In its health insurance policies, Aetna Health, Inc., allows subscribers to choose health care providers who are members of the Aetna network or pay higher premiums to use out-of-network (ONET) providers. In-network providers have negotiated discount rates with Aetna, which pays them directly. The insurer reimburses ONET providers for a percentage of the lesser of either the actual amount of their bills or a usual, customary, and reasonable rate (UCR) determined by what other providers in the same or a similar geographical area charge. The providers bill patients for any amounts over the amount Aetna reimburses.
Like other large insurers, Aetna calculates the UCR rate using Ingenix, a database created by insurer UnitedHealth Group, Inc. Insurers provide Ingenix with claim rates across the country, and the database gives them a statistical UCR whenever a claim is made. Rather than enter all charges into the database, however, Aetna deleted valid high charges. Ingenix then removed additional high charges. Thus, when it calculated a UCR for an Aetna claim, the amount was artificially low.
Under this system, subscribers were forced to pay higher amounts to the ONET providers. In cases where the subscribers were unable to pay those charges, the providers amassed significant unpaid bills.
Class action lawsuits were filed against Aetna, UnitedHealth, and Ingenix by ONET providers, Aetna subscribers, and several medical associations, including the American Medical Society. The suits were consolidated in MDL. The plaintiffs alleged unpaid benefits, breach of plan provisions, failure to provide accurate plan materials, breach of the fiduciary duties of loyalty and due care, failure to provide full and fair review, and other ERISA violations. They also claimed the defendants violated RICO.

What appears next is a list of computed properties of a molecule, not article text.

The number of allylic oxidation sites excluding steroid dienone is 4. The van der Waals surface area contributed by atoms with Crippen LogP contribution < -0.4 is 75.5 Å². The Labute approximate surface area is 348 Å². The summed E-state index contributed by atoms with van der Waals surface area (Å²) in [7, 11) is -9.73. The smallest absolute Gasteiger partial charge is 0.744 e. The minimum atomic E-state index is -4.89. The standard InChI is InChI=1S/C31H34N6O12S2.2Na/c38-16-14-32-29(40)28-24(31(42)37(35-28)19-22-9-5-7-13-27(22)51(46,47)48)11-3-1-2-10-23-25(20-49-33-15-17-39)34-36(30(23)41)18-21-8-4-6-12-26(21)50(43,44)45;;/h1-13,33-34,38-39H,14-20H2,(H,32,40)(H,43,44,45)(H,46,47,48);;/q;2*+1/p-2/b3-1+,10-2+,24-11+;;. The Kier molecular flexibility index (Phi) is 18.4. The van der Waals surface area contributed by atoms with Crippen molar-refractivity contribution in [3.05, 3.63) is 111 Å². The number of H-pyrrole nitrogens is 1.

The parties settled for up to $120 million, including $60 million in a general settlement fund from which class members will receive a maximum of $40 for each year that they were subscribers or ONET providers. Another $60 million is available for “prove-up funds” that class members can opt for instead of the general fund. Subscribers who can prove they paid a balance over Aetna reimbursements that was equal to or greater than $200 will receive the lesser of either the balance or 3 to 5 percent of the amount allowed payable for that type of claim. Providers who can prove they received less than full payment for a balance can also make prove-up claims.
Citation: In re: Aetna UCR Litig., No. 2:07-cv-03541, MDL No. 2020 (D.N.J. Dec. 7, 2012).
Plaintiff counsel: AAJ members Edith M. Kallas, Joe R. Whatley Jr., Stephen A. Weiss, and Diogenes P. Kekatos, and D. Brian Hufford, Robert J. Axelrod, David R. Scott, Christopher M. Burke, and Joseph P. Guglielmo, all of New York City; AAJ member Andrew S. Friedman, Phoenix; AAJ member Raymond R. Boucher, Beverly Hills, Calif.; AAJ member H. Tim Hoffman, Oakland, Calif.; James E. Cecchi and Lindsey Taylor, Roseland, N.J.; and Christopher P. Ridout, Long Beach, Calif.